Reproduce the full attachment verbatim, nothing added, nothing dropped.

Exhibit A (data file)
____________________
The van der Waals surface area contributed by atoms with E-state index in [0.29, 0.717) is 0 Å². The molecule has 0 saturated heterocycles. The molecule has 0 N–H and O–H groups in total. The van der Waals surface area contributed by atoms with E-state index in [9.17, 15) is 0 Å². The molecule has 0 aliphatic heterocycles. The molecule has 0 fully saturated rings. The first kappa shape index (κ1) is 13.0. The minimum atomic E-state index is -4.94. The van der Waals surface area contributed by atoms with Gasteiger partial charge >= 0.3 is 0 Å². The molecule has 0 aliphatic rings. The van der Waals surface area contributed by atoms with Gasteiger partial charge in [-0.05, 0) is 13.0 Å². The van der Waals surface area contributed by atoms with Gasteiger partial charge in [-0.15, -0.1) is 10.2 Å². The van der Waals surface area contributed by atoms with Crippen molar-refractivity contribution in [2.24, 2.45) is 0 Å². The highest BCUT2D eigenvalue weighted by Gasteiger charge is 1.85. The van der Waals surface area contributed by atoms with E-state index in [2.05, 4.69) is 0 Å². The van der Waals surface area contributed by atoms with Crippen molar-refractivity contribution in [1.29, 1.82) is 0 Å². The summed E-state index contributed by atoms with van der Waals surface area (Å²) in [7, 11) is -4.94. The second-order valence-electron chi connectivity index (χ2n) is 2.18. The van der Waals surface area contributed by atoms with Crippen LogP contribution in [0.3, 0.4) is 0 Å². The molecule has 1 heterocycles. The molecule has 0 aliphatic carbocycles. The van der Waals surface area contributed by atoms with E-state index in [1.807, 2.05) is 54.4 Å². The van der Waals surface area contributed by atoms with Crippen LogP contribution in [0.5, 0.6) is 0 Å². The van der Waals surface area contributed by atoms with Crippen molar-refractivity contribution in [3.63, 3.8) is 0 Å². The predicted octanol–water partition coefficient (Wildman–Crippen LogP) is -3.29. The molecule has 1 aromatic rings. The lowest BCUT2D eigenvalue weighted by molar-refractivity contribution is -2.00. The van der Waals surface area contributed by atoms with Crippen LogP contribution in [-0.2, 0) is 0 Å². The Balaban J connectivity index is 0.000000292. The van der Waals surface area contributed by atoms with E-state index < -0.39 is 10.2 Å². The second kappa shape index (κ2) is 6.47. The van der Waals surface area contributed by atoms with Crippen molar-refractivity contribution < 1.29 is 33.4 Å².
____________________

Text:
The van der Waals surface area contributed by atoms with E-state index in [0.29, 0.717) is 0 Å². The molecule has 0 saturated heterocycles. The molecule has 0 N–H and O–H groups in total. The van der Waals surface area contributed by atoms with E-state index in [9.17, 15) is 0 Å². The molecule has 0 aliphatic heterocycles. The molecule has 0 fully saturated rings. The first kappa shape index (κ1) is 13.0. The minimum atomic E-state index is -4.94. The van der Waals surface area contributed by atoms with Gasteiger partial charge >= 0.3 is 0 Å². The molecule has 0 aliphatic rings. The van der Waals surface area contributed by atoms with Gasteiger partial charge in [-0.05, 0) is 13.0 Å². The van der Waals surface area contributed by atoms with Gasteiger partial charge in [-0.15, -0.1) is 10.2 Å². The van der Waals surface area contributed by atoms with Crippen molar-refractivity contribution in [2.24, 2.45) is 0 Å². The highest BCUT2D eigenvalue weighted by Gasteiger charge is 1.85. The van der Waals surface area contributed by atoms with E-state index in [2.05, 4.69) is 0 Å². The van der Waals surface area contributed by atoms with Crippen molar-refractivity contribution in [1.29, 1.82) is 0 Å². The summed E-state index contributed by atoms with van der Waals surface area (Å²) in [7, 11) is -4.94. The second-order valence-electron chi connectivity index (χ2n) is 2.18. The van der Waals surface area contributed by atoms with Crippen LogP contribution in [0.3, 0.4) is 0 Å². The molecule has 1 heterocycles. The molecule has 0 aliphatic carbocycles. The van der Waals surface area contributed by atoms with E-state index in [1.807, 2.05) is 54.4 Å². The van der Waals surface area contributed by atoms with Crippen LogP contribution in [0.5, 0.6) is 0 Å². The van der Waals surface area contributed by atoms with Crippen molar-refractivity contribution in [3.63, 3.8) is 0 Å². The predicted octanol–water partition coefficient (Wildman–Crippen LogP) is -3.29. The molecule has 1 aromatic rings. The lowest BCUT2D eigenvalue weighted by molar-refractivity contribution is -2.00. The van der Waals surface area contributed by atoms with Crippen LogP contribution in [-0.2, 0) is 0 Å². The Balaban J connectivity index is 0.000000292. The van der Waals surface area contributed by atoms with E-state index < -0.39 is 10.2 Å². The second kappa shape index (κ2) is 6.47. The van der Waals surface area contributed by atoms with Crippen molar-refractivity contribution < 1.29 is 33.4 Å².